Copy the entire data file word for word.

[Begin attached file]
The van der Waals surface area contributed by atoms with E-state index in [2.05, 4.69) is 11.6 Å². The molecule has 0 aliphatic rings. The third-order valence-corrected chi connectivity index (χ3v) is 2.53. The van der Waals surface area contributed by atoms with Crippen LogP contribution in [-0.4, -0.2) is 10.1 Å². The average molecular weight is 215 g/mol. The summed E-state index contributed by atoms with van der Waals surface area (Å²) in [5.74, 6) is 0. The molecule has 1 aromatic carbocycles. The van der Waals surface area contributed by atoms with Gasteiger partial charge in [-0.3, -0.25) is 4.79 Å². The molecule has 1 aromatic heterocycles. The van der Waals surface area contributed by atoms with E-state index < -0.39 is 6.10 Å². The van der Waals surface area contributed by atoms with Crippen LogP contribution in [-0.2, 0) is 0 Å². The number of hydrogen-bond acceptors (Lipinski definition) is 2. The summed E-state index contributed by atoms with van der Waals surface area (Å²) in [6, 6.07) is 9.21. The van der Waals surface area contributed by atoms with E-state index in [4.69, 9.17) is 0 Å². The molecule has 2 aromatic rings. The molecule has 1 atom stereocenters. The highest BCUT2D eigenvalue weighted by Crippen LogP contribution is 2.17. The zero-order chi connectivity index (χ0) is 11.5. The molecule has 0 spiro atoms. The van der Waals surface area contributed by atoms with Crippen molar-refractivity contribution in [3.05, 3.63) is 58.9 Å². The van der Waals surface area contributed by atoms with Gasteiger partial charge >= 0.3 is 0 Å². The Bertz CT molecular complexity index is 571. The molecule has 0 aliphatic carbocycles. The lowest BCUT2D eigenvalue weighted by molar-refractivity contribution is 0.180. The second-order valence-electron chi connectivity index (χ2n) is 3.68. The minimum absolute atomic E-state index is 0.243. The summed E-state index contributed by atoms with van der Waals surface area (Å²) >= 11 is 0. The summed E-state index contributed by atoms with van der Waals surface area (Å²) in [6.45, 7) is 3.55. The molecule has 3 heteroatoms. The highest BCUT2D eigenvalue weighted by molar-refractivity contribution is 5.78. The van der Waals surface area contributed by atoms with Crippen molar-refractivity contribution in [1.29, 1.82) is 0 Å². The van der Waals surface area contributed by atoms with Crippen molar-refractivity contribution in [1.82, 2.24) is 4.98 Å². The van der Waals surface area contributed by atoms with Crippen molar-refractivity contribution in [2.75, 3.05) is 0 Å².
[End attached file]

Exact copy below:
The van der Waals surface area contributed by atoms with E-state index in [2.05, 4.69) is 11.6 Å². The molecule has 0 aliphatic rings. The third-order valence-corrected chi connectivity index (χ3v) is 2.53. The van der Waals surface area contributed by atoms with Crippen LogP contribution in [-0.4, -0.2) is 10.1 Å². The average molecular weight is 215 g/mol. The summed E-state index contributed by atoms with van der Waals surface area (Å²) in [5.74, 6) is 0. The molecule has 1 aromatic carbocycles. The van der Waals surface area contributed by atoms with Gasteiger partial charge in [-0.3, -0.25) is 4.79 Å². The molecule has 1 aromatic heterocycles. The van der Waals surface area contributed by atoms with E-state index < -0.39 is 6.10 Å². The van der Waals surface area contributed by atoms with Crippen LogP contribution in [-0.2, 0) is 0 Å². The number of hydrogen-bond acceptors (Lipinski definition) is 2. The summed E-state index contributed by atoms with van der Waals surface area (Å²) in [6, 6.07) is 9.21. The van der Waals surface area contributed by atoms with E-state index in [4.69, 9.17) is 0 Å². The molecule has 2 aromatic rings. The molecule has 1 atom stereocenters. The highest BCUT2D eigenvalue weighted by Crippen LogP contribution is 2.17. The zero-order chi connectivity index (χ0) is 11.5. The molecule has 0 spiro atoms. The van der Waals surface area contributed by atoms with Crippen molar-refractivity contribution in [3.05, 3.63) is 58.9 Å². The van der Waals surface area contributed by atoms with Gasteiger partial charge >= 0.3 is 0 Å². The Bertz CT molecular complexity index is 571. The molecule has 0 aliphatic carbocycles. The lowest BCUT2D eigenvalue weighted by molar-refractivity contribution is 0.180. The second-order valence-electron chi connectivity index (χ2n) is 3.68. The minimum absolute atomic E-state index is 0.243. The summed E-state index contributed by atoms with van der Waals surface area (Å²) >= 11 is 0. The summed E-state index contributed by atoms with van der Waals surface area (Å²) in [6.45, 7) is 3.55. The molecule has 3 heteroatoms. The highest BCUT2D eigenvalue weighted by molar-refractivity contribution is 5.78. The van der Waals surface area contributed by atoms with Crippen molar-refractivity contribution in [1.29, 1.82) is 0 Å². The van der Waals surface area contributed by atoms with Crippen molar-refractivity contribution in [1.82, 2.24) is 4.98 Å². The van der Waals surface area contributed by atoms with Crippen molar-refractivity contribution in [2.75, 3.05) is 0 Å².